8D method (8 disciplines)

8D problem solving method
The 8D (8 Disciplines) method is a structured approach to problem solving. It is often used to address quality issues in manufacturing, but it is applicable to a variety of sectors and situations.

Origins of the 8D method

The 8D method traces its origins to Ford Motor Company in the 1980s, although some of its disciplines can be traced back to older methods. It was developed as a tool to enhance product quality and effectively address quality issues raised by customers.


The main goal of the 8D method is to eliminate quality problems by identifying and addressing their root causes, thereby preventing their recurrence.

Steps of the 8D method

  1. D1: Form a team

    • Objective: Assemble a cross-functional team with the necessary skills to solve the problem.
    • Key actions:
      • Select members based on their technical expertise, process knowledge, and problem-solving ability.
      • Appoint a team leader responsible for oversight and coordination.
  2. D2: Describe the problem

    • Objective: Clearly understand the problem using factual data.
    • Key actions:
      • Gather and document data and facts.
      • Conduct a preliminary analysis to identify some probable major causes and detail the problem. Tools like "5W2H" (what, who, where, when, how, and why) can be used for this purpose.
      • Ensure the problem is well-defined so everyone understands the same thing.
  3. D3: Implement urgent actions (if necessary)

    • Objective: Provide an urgent, likely temporary, solution to prevent the problem from spreading.
    • Key actions:
      • Identify and implement temporary measures to contain the problem based on the preliminary analysis conducted in the previous step.
      • Inform relevant parties about these actions.
  4. D4: Identify and verify root causes

    • Objective: Discover the true cause of the problem to avoid only treating the symptoms.
    • Key actions:
      • Use analysis tools such as the 5 Whys, Ishikawa diagram (fishbone diagram), or Failure Mode and Effects Analysis (FMEA).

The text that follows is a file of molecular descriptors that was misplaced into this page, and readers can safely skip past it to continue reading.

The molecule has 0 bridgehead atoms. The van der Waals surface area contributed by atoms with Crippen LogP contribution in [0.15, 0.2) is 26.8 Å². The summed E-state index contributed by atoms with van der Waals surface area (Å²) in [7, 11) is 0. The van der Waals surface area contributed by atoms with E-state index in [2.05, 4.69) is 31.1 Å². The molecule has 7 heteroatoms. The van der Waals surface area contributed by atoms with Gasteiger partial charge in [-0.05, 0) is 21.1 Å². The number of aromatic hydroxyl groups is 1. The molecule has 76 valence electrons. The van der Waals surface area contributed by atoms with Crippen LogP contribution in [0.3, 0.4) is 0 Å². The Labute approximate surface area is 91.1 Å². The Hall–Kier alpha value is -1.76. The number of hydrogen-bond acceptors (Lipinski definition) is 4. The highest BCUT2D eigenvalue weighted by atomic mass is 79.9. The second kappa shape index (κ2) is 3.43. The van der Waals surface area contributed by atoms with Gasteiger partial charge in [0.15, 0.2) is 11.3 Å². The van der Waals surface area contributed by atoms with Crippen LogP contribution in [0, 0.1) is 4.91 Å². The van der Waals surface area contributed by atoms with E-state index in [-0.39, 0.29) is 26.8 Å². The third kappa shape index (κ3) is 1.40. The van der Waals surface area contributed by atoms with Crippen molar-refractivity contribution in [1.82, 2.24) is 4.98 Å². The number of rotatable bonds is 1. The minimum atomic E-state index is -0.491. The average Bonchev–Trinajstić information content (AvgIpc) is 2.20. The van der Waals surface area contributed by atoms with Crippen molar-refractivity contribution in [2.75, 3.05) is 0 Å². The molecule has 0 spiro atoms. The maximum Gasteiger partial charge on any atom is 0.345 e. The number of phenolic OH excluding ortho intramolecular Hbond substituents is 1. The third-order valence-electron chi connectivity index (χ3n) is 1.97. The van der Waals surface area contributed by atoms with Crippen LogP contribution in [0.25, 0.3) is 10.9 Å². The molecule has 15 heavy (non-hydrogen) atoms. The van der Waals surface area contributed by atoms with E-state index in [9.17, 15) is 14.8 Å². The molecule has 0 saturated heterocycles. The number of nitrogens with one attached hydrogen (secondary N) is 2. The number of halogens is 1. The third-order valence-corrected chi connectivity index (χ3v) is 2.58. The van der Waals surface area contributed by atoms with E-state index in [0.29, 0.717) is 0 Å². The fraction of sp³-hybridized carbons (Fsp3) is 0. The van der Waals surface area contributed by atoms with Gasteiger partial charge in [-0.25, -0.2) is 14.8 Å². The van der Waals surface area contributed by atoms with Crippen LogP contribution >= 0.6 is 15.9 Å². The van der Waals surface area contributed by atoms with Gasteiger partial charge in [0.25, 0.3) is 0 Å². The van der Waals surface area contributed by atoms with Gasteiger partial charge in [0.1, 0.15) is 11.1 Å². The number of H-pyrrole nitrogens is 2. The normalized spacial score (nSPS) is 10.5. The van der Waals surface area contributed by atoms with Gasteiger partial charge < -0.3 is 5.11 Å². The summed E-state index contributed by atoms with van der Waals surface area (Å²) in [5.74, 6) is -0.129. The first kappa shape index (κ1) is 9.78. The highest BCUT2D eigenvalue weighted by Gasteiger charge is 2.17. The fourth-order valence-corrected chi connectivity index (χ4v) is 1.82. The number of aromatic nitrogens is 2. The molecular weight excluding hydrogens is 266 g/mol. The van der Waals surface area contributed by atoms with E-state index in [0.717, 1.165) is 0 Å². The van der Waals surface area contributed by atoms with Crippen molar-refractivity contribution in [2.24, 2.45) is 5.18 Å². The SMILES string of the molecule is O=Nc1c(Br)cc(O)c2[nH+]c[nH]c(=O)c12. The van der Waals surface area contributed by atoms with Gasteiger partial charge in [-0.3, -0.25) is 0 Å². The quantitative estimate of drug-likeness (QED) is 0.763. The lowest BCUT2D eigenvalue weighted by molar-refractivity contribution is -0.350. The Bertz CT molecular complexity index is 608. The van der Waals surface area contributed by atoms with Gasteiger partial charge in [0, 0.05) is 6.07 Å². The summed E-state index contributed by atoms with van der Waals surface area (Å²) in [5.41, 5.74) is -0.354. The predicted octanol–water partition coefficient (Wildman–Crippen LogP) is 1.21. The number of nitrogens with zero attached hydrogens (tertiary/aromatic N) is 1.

• Validate the root cause by ensuring that eliminating it makes the problem disappear.
  5. D5: Developp permanent actions

    • Objective: Develop solutions to eliminate the root cause.
    • Key actions:
      • Brainstorm to identify potential solutions.
      • Select the best solution based on costs, available resources, and potential impacts.
      • Test the chosen solution to ensure its effectiveness.
  6. D6: Implement permanent actions

    • Objective: Implement the long-term solution to permanently eliminate the problem.
    • Key actions:
      • Deploy the solution on a large scale.
      • Train relevant parties and update the necessary documentation.
  7. D7: Prevent recurrence

    • Objective: Ensure the problem will not reoccur in the future.
    • Key actions:
      • Review and modify processes, standards, or systems to prevent a recurrence of the problem.
      • Regularly monitor to verify that the corrective actions remain effective.
      • Update any relevant documentation, be it manuals, standards, or specifications to reflect the changes made.
  8. D8: Congratulate the team

    • Objective: Recognize the team's efforts and reinforce a problem-solving culture.
    • Key actions:
      • Celebrate successes.
      • Share lessons learned with the entire organization.
      • Encourage a culture of continuous improvement.

Pros and cons of the 8D method